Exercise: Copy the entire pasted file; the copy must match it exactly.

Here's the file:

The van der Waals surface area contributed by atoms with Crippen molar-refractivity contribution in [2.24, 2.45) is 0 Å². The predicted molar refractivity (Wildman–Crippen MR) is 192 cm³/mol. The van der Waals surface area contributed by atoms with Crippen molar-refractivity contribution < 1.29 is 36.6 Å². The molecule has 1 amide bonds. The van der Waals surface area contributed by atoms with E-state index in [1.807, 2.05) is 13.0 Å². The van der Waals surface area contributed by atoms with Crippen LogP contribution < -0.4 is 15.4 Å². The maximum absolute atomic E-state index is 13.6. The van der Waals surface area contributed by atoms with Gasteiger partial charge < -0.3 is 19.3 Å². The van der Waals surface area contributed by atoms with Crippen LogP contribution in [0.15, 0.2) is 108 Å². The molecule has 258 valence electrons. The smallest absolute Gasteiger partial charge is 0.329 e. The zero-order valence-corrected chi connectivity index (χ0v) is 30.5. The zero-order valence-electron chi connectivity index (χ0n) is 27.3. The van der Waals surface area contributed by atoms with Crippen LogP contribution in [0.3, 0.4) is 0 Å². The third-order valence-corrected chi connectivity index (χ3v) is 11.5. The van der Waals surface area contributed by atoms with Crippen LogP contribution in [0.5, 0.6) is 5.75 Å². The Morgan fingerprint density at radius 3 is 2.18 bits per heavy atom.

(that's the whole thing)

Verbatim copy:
The van der Waals surface area contributed by atoms with Crippen molar-refractivity contribution in [2.24, 2.45) is 0 Å². The predicted molar refractivity (Wildman–Crippen MR) is 192 cm³/mol. The van der Waals surface area contributed by atoms with Crippen molar-refractivity contribution < 1.29 is 36.6 Å². The molecule has 1 amide bonds. The van der Waals surface area contributed by atoms with E-state index in [1.807, 2.05) is 13.0 Å². The van der Waals surface area contributed by atoms with Crippen LogP contribution < -0.4 is 15.4 Å². The maximum absolute atomic E-state index is 13.6. The van der Waals surface area contributed by atoms with Gasteiger partial charge < -0.3 is 19.3 Å². The van der Waals surface area contributed by atoms with Crippen LogP contribution in [0.15, 0.2) is 108 Å². The molecule has 258 valence electrons. The smallest absolute Gasteiger partial charge is 0.329 e. The zero-order valence-corrected chi connectivity index (χ0v) is 30.5. The zero-order valence-electron chi connectivity index (χ0n) is 27.3. The van der Waals surface area contributed by atoms with Crippen LogP contribution in [0.3, 0.4) is 0 Å². The third-order valence-corrected chi connectivity index (χ3v) is 11.5. The van der Waals surface area contributed by atoms with Crippen LogP contribution in [0.5, 0.6) is 5.75 Å². The Morgan fingerprint density at radius 3 is 2.18 bits per heavy atom.